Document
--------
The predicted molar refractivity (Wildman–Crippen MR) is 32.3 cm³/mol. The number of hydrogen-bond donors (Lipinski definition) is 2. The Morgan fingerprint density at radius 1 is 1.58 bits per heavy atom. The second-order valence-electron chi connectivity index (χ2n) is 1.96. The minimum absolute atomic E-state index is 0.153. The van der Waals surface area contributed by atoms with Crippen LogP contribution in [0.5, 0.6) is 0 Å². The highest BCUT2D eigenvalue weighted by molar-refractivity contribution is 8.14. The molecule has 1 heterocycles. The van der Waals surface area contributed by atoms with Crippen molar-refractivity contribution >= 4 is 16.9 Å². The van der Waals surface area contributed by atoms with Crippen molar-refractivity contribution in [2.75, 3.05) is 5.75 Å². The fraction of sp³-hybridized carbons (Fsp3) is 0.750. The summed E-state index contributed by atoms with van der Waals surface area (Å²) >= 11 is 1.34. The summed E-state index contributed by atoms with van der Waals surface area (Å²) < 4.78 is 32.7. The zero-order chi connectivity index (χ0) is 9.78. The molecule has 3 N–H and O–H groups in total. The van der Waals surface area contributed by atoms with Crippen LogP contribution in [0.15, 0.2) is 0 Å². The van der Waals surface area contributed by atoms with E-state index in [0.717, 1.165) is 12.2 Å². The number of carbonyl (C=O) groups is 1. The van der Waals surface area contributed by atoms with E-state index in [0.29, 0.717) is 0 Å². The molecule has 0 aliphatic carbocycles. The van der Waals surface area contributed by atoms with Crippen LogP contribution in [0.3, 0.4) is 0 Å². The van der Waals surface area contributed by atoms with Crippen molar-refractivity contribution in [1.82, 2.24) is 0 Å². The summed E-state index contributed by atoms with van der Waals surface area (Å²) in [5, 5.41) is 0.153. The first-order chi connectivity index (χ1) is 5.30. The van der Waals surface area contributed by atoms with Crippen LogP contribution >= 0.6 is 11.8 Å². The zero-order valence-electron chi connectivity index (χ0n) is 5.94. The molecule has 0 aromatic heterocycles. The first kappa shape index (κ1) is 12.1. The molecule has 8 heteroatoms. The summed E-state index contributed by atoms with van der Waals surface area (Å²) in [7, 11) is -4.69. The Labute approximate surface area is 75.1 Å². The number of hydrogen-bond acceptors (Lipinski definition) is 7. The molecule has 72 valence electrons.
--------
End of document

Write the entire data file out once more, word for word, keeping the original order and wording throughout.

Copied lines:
The predicted molar refractivity (Wildman–Crippen MR) is 32.3 cm³/mol. The number of hydrogen-bond donors (Lipinski definition) is 2. The Morgan fingerprint density at radius 1 is 1.58 bits per heavy atom. The second-order valence-electron chi connectivity index (χ2n) is 1.96. The minimum absolute atomic E-state index is 0.153. The van der Waals surface area contributed by atoms with Crippen LogP contribution in [0.5, 0.6) is 0 Å². The highest BCUT2D eigenvalue weighted by molar-refractivity contribution is 8.14. The molecule has 1 heterocycles. The van der Waals surface area contributed by atoms with Crippen molar-refractivity contribution >= 4 is 16.9 Å². The van der Waals surface area contributed by atoms with Crippen molar-refractivity contribution in [2.75, 3.05) is 5.75 Å². The fraction of sp³-hybridized carbons (Fsp3) is 0.750. The summed E-state index contributed by atoms with van der Waals surface area (Å²) >= 11 is 1.34. The summed E-state index contributed by atoms with van der Waals surface area (Å²) < 4.78 is 32.7. The zero-order chi connectivity index (χ0) is 9.78. The molecule has 3 N–H and O–H groups in total. The van der Waals surface area contributed by atoms with Crippen LogP contribution in [0.15, 0.2) is 0 Å². The van der Waals surface area contributed by atoms with E-state index in [0.717, 1.165) is 12.2 Å². The number of carbonyl (C=O) groups is 1. The van der Waals surface area contributed by atoms with E-state index in [0.29, 0.717) is 0 Å². The molecule has 0 aliphatic carbocycles. The van der Waals surface area contributed by atoms with Crippen LogP contribution in [0.3, 0.4) is 0 Å². The van der Waals surface area contributed by atoms with Crippen molar-refractivity contribution in [1.82, 2.24) is 0 Å². The summed E-state index contributed by atoms with van der Waals surface area (Å²) in [5, 5.41) is 0.153. The first-order chi connectivity index (χ1) is 5.30. The van der Waals surface area contributed by atoms with Crippen LogP contribution >= 0.6 is 11.8 Å². The zero-order valence-electron chi connectivity index (χ0n) is 5.94. The molecule has 0 aromatic heterocycles. The first kappa shape index (κ1) is 12.1. The molecule has 8 heteroatoms. The summed E-state index contributed by atoms with van der Waals surface area (Å²) in [7, 11) is -4.69. The Labute approximate surface area is 75.1 Å². The number of hydrogen-bond acceptors (Lipinski definition) is 7. The molecule has 72 valence electrons.